This was not merely the historic charity “hand-out” model, but rather an attempt to address the inherent causes of the disadvantage, through bringing in the wounded to an oasis of Christian community. This ministry, according to Lawton, sought to re-introduce the historic tradition of the English evangelist, John Wesley (1703-1791), by using his concept of “social holiness” translated into the post-modern world as “social wholeness”. For Lawton, this was grappling with the very nature of inequality as well as calling for a life-changing response to the gospel in his congregation. Social Psychologists speak of the closed social behaviour of minorities which naturally exclude ‘the Other’ in terms of status, class, and hierarchy. But Lawton sought a congregation which was a different sort of minority. His ministry would attempt by way of its intentional community engagement to consciously seek and implement inclusion as well as where possible address disadvantage. This involved experimenting with the liturgy in order to become more inclusive, despite being criticized for having ‘sold out the gospel’. From his own lived experience, grappling with the issues of contextualizing the gospel for his parish and beyond, he describes the decade-long journey with his characteristic disarming honesty:

“Once upon a time I read the Bible through the medium of middle class culture and on the basis of power. I now find myself in a place where there seems to be no power, and where the people appear to have nothing. But Christ is present in the lives of these people!

I’ve learnt something in the last six years that has transformed my life. I’ve learnt that I live with people who’ll forgive anything I do except lie to them … If the church is to survive as more than a rump of the past, then the Church … must break down our barriers and cross over to people outside the Church in a spirit of openness and acceptance.”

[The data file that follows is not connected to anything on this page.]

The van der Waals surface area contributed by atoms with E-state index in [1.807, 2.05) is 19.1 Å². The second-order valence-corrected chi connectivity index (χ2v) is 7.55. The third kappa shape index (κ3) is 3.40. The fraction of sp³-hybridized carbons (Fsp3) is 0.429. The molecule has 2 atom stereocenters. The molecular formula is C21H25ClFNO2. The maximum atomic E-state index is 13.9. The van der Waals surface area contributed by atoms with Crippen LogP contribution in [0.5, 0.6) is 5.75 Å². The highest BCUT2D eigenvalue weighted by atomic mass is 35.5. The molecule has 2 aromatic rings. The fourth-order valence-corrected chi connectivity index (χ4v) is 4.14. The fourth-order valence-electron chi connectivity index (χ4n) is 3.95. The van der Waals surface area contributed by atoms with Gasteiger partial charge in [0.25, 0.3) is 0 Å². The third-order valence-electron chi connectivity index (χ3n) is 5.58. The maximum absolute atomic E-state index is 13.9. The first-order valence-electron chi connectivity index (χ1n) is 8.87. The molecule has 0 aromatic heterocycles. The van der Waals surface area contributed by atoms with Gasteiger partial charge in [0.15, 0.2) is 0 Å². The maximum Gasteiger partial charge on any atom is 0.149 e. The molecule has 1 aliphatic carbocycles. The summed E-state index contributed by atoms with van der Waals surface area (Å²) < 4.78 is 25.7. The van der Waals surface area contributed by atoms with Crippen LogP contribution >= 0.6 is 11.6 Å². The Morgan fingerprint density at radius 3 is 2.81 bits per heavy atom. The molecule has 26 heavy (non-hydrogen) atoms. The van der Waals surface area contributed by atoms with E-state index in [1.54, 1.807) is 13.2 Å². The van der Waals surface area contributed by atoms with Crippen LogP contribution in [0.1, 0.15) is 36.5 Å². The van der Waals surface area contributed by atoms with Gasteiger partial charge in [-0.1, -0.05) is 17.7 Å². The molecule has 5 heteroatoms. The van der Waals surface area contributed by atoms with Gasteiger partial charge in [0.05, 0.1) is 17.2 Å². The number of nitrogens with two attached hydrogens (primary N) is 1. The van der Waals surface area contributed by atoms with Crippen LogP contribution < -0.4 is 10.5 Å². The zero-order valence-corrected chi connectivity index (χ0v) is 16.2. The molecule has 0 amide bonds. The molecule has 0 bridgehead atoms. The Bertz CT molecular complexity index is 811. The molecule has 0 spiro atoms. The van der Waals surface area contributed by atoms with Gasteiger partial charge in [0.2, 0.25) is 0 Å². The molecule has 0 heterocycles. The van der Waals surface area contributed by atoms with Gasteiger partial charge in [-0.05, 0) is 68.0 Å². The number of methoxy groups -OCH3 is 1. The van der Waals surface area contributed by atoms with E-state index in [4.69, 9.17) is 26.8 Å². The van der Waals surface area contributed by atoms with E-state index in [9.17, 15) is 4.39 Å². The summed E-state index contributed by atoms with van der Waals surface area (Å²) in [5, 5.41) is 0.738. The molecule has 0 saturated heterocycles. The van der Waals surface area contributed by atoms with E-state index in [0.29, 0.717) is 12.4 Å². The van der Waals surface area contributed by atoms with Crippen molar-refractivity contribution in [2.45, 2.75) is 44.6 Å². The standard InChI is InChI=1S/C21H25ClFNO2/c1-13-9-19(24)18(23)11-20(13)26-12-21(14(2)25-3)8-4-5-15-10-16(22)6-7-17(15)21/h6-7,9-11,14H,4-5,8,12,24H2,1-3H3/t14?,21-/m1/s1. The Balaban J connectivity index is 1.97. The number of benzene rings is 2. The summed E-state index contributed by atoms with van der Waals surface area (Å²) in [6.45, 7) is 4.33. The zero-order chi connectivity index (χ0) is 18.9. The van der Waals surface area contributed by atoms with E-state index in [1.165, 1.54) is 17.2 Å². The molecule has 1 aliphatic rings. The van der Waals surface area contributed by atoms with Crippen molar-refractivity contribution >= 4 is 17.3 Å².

St. John’s, Darlinghurst ably led was crossing the barriers of social class, race, religion, colour and mental illness in and through its community outreach ministries. It bridged the ‘socio-political’ divide because its ministry sought to address physical as well as spiritual need. The church’s congregation attempted an honest and even experimental engagement amid its community. In it ‘theology informed praxis’ and the reciprocal effect, ‘praxis informed theology’ through the experiment of contextualization. The often brutal meeting point between church and the wider community is where the evidence of theory is tested. This process in effect gave the church and its congregation its mission, its compassion and the affirmation of its identity, tested through the crucible of belief and its practical outworking. Its life was found not merely through its liturgical symbols but through its praxis as lived within the context. It offered a more focussed Christological and scriptural response to the most acute human need. Here the local church, Christ’s flag bearer, whilst being immersed in Sydney’s ugly ‘dark side’, was unafraid. Much was at stake in the decade-long ministry of Lawton and the ‘genius ministry team’.